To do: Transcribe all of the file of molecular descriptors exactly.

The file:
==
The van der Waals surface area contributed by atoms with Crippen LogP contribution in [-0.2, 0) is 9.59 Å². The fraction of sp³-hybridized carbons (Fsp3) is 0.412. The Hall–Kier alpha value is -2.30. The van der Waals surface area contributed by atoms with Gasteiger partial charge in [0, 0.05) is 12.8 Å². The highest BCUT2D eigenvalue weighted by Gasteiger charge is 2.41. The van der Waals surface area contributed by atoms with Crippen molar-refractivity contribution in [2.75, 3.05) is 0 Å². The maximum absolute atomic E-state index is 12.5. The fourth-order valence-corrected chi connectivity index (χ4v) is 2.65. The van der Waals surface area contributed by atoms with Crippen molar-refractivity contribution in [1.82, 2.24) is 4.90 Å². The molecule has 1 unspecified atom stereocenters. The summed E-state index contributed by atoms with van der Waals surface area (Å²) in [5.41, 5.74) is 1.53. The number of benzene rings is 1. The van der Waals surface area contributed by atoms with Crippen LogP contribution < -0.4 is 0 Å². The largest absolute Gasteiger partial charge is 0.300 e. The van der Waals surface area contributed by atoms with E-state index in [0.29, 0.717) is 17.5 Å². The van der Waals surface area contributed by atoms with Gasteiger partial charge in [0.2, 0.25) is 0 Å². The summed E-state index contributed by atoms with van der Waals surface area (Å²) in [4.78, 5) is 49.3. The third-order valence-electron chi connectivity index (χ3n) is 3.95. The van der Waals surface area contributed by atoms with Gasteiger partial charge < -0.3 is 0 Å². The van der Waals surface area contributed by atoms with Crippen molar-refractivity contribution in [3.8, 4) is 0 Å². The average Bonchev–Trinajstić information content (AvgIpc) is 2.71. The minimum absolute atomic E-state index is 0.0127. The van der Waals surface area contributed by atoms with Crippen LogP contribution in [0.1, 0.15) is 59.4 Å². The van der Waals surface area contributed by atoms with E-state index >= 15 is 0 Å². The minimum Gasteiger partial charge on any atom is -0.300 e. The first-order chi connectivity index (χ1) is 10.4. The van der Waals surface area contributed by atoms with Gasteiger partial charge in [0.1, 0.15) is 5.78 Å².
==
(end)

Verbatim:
The van der Waals surface area contributed by atoms with Crippen LogP contribution in [-0.2, 0) is 9.59 Å². The fraction of sp³-hybridized carbons (Fsp3) is 0.412. The Hall–Kier alpha value is -2.30. The van der Waals surface area contributed by atoms with Gasteiger partial charge in [0, 0.05) is 12.8 Å². The highest BCUT2D eigenvalue weighted by Gasteiger charge is 2.41. The van der Waals surface area contributed by atoms with Crippen molar-refractivity contribution in [2.75, 3.05) is 0 Å². The maximum absolute atomic E-state index is 12.5. The fourth-order valence-corrected chi connectivity index (χ4v) is 2.65. The van der Waals surface area contributed by atoms with Crippen molar-refractivity contribution in [1.82, 2.24) is 4.90 Å². The molecule has 1 unspecified atom stereocenters. The summed E-state index contributed by atoms with van der Waals surface area (Å²) in [5.41, 5.74) is 1.53. The number of benzene rings is 1. The van der Waals surface area contributed by atoms with Crippen LogP contribution < -0.4 is 0 Å². The largest absolute Gasteiger partial charge is 0.300 e. The van der Waals surface area contributed by atoms with E-state index in [0.29, 0.717) is 17.5 Å². The van der Waals surface area contributed by atoms with Gasteiger partial charge in [0.2, 0.25) is 0 Å². The summed E-state index contributed by atoms with van der Waals surface area (Å²) in [4.78, 5) is 49.3. The third-order valence-electron chi connectivity index (χ3n) is 3.95. The van der Waals surface area contributed by atoms with Gasteiger partial charge < -0.3 is 0 Å². The van der Waals surface area contributed by atoms with Crippen molar-refractivity contribution in [3.8, 4) is 0 Å². The average Bonchev–Trinajstić information content (AvgIpc) is 2.71. The minimum absolute atomic E-state index is 0.0127. The van der Waals surface area contributed by atoms with Crippen LogP contribution in [0.1, 0.15) is 59.4 Å². The van der Waals surface area contributed by atoms with E-state index >= 15 is 0 Å². The minimum Gasteiger partial charge on any atom is -0.300 e. The first-order chi connectivity index (χ1) is 10.4. The van der Waals surface area contributed by atoms with Gasteiger partial charge in [0.1, 0.15) is 5.78 Å².